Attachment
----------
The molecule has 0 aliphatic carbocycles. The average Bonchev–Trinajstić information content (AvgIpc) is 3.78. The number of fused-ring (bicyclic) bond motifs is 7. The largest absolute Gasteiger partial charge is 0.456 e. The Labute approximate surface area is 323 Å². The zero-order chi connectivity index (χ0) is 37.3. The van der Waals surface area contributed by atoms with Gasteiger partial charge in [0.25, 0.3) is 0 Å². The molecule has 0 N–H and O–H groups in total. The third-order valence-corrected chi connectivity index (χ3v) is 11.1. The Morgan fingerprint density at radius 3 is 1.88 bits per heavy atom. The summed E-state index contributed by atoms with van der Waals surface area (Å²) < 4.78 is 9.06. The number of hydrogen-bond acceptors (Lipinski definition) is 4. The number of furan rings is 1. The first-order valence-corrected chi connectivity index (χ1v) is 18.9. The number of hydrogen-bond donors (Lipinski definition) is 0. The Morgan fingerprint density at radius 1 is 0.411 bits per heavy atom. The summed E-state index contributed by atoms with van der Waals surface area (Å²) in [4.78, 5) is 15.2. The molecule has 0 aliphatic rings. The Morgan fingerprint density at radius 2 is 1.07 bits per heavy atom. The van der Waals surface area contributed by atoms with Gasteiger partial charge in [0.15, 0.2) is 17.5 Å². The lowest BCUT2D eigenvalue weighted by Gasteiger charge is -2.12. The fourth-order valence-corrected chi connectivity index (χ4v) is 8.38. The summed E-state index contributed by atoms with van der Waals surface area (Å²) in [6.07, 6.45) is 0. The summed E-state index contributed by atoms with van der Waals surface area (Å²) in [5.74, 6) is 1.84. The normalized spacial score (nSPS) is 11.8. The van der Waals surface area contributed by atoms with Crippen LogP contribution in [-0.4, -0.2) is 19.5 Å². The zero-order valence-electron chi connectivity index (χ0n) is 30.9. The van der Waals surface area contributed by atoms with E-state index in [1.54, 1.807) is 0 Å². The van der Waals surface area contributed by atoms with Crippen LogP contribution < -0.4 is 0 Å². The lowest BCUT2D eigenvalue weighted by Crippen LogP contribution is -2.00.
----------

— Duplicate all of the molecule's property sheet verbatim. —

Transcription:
The molecule has 0 aliphatic carbocycles. The average Bonchev–Trinajstić information content (AvgIpc) is 3.78. The number of fused-ring (bicyclic) bond motifs is 7. The largest absolute Gasteiger partial charge is 0.456 e. The Labute approximate surface area is 323 Å². The zero-order chi connectivity index (χ0) is 37.3. The van der Waals surface area contributed by atoms with Gasteiger partial charge in [0.25, 0.3) is 0 Å². The molecule has 0 N–H and O–H groups in total. The third-order valence-corrected chi connectivity index (χ3v) is 11.1. The Morgan fingerprint density at radius 3 is 1.88 bits per heavy atom. The summed E-state index contributed by atoms with van der Waals surface area (Å²) < 4.78 is 9.06. The number of hydrogen-bond acceptors (Lipinski definition) is 4. The number of furan rings is 1. The first-order valence-corrected chi connectivity index (χ1v) is 18.9. The number of hydrogen-bond donors (Lipinski definition) is 0. The Morgan fingerprint density at radius 1 is 0.411 bits per heavy atom. The summed E-state index contributed by atoms with van der Waals surface area (Å²) in [4.78, 5) is 15.2. The molecule has 0 aliphatic rings. The Morgan fingerprint density at radius 2 is 1.07 bits per heavy atom. The van der Waals surface area contributed by atoms with Gasteiger partial charge in [0.15, 0.2) is 17.5 Å². The lowest BCUT2D eigenvalue weighted by Gasteiger charge is -2.12. The fourth-order valence-corrected chi connectivity index (χ4v) is 8.38. The summed E-state index contributed by atoms with van der Waals surface area (Å²) in [6.07, 6.45) is 0. The summed E-state index contributed by atoms with van der Waals surface area (Å²) in [5.74, 6) is 1.84. The normalized spacial score (nSPS) is 11.8. The van der Waals surface area contributed by atoms with Crippen LogP contribution in [-0.4, -0.2) is 19.5 Å². The zero-order valence-electron chi connectivity index (χ0n) is 30.9. The van der Waals surface area contributed by atoms with E-state index in [1.54, 1.807) is 0 Å². The van der Waals surface area contributed by atoms with Crippen LogP contribution < -0.4 is 0 Å². The lowest BCUT2D eigenvalue weighted by Crippen LogP contribution is -2.00.